POOR LAWS (ante), in the United States, are of local enactment. In some cases general laws have been passed by the state, but the town authorities usually adopt regu lations for the care of the poor. The increase in pauperism in the years of business depression following the inflation period has led several states to pass what are known as "tramp-laws," defining more or less definitely the class of paupers generally called tramps, and making it a criminal offense for them to wander through the state without "'visible means of support." The punishment for this offense in Connecticut is a year's imprisonment. Laws of this kind have met with criticism, both on the ground of unconstitutionality, and as harsh and oppressive. They have been generallyadminis tered with moderation and discrimination, and have without doubt been beneficial. In small towns the care of the poor is the duty of the board of selectmen. In some the bar barous custom of farming out the town poor to the lowest bidder still exists. As that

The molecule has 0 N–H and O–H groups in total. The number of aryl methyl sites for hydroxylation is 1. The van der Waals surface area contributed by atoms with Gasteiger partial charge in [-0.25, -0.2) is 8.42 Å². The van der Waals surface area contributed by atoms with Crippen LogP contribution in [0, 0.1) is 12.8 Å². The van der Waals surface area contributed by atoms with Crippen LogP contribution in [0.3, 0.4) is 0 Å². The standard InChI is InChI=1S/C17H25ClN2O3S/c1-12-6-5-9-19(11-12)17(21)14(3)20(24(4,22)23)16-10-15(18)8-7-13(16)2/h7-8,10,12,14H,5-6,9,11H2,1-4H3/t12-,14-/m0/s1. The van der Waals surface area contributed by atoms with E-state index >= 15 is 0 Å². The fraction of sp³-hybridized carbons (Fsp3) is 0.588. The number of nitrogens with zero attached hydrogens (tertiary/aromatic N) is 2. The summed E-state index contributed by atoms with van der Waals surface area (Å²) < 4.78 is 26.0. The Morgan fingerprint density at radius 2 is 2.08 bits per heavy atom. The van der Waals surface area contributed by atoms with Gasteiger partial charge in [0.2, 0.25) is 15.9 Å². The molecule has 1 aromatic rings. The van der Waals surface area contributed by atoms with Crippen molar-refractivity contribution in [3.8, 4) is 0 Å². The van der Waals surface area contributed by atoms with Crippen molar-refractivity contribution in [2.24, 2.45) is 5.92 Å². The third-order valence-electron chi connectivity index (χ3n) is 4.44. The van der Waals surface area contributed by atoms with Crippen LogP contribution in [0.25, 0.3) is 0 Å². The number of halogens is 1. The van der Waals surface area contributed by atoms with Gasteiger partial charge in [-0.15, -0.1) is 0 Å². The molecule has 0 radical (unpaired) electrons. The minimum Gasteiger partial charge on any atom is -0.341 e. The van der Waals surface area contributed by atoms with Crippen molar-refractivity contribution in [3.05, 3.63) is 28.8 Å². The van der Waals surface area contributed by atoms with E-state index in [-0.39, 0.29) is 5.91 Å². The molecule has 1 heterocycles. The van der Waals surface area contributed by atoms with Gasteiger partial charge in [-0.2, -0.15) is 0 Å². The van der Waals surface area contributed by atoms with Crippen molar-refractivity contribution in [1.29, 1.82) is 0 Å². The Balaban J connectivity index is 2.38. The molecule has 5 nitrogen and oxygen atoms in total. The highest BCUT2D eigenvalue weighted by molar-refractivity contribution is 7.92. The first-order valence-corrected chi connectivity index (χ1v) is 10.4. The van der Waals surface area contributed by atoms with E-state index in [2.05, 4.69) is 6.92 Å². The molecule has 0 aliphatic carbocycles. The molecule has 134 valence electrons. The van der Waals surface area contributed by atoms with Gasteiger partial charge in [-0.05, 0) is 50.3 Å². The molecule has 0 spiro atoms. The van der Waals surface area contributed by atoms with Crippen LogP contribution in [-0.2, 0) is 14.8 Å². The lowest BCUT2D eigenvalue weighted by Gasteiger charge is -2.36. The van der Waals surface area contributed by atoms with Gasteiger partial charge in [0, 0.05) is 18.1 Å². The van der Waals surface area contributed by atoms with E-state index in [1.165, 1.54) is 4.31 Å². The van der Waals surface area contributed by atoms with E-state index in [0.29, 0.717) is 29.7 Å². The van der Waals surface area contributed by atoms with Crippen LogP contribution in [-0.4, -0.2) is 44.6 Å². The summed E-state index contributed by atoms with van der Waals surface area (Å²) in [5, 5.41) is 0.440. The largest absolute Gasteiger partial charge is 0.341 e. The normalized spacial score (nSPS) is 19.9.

town is required to support a pauper in which he has a legal settlement, and as the laws. as to what constitutes such a settlement differ widely in the various states, legal ques tions are constantly arising. It would be impossible to give here even a summary of the legislation as regards settlement. As a rule, married women follow the settlement. of their husbands; legitimate children that of the father, or, if he have none; of the mother: and illegitimate children, of the mother. Settlement may be acquired in some states by residence for a certain time; others require residence and payment of taxes, or ownership of property to a fixed amount. The longest period of residence required is five years, in Maine, and the shortest 30 days, in Nebraska. Apprenticeship, followed. by residence for one or more years, in most cases gives a settlement.